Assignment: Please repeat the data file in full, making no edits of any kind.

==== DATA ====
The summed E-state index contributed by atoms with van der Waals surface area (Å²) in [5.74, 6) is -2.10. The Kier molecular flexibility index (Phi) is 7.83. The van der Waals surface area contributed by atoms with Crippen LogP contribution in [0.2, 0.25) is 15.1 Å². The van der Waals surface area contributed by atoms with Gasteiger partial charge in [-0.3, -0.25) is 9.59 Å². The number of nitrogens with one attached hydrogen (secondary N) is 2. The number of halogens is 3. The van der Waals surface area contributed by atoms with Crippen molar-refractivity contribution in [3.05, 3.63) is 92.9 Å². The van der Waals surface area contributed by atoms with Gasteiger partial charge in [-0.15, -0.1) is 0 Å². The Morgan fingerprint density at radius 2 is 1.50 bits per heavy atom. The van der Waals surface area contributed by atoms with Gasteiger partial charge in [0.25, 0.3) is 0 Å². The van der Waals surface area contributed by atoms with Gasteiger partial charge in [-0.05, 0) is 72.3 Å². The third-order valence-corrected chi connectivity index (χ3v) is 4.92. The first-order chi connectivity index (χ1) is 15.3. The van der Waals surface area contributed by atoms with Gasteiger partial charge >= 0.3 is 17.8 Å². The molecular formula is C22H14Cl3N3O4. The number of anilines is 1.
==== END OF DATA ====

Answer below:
The summed E-state index contributed by atoms with van der Waals surface area (Å²) in [5.74, 6) is -2.10. The Kier molecular flexibility index (Phi) is 7.83. The van der Waals surface area contributed by atoms with Crippen LogP contribution in [0.2, 0.25) is 15.1 Å². The van der Waals surface area contributed by atoms with Gasteiger partial charge in [-0.3, -0.25) is 9.59 Å². The number of nitrogens with one attached hydrogen (secondary N) is 2. The number of halogens is 3. The van der Waals surface area contributed by atoms with Crippen molar-refractivity contribution in [3.05, 3.63) is 92.9 Å². The van der Waals surface area contributed by atoms with Gasteiger partial charge in [-0.15, -0.1) is 0 Å². The Morgan fingerprint density at radius 2 is 1.50 bits per heavy atom. The van der Waals surface area contributed by atoms with Gasteiger partial charge in [0.25, 0.3) is 0 Å². The van der Waals surface area contributed by atoms with Gasteiger partial charge in [-0.05, 0) is 72.3 Å². The third-order valence-corrected chi connectivity index (χ3v) is 4.92. The first-order chi connectivity index (χ1) is 15.3. The van der Waals surface area contributed by atoms with Gasteiger partial charge >= 0.3 is 17.8 Å². The molecular formula is C22H14Cl3N3O4. The number of anilines is 1.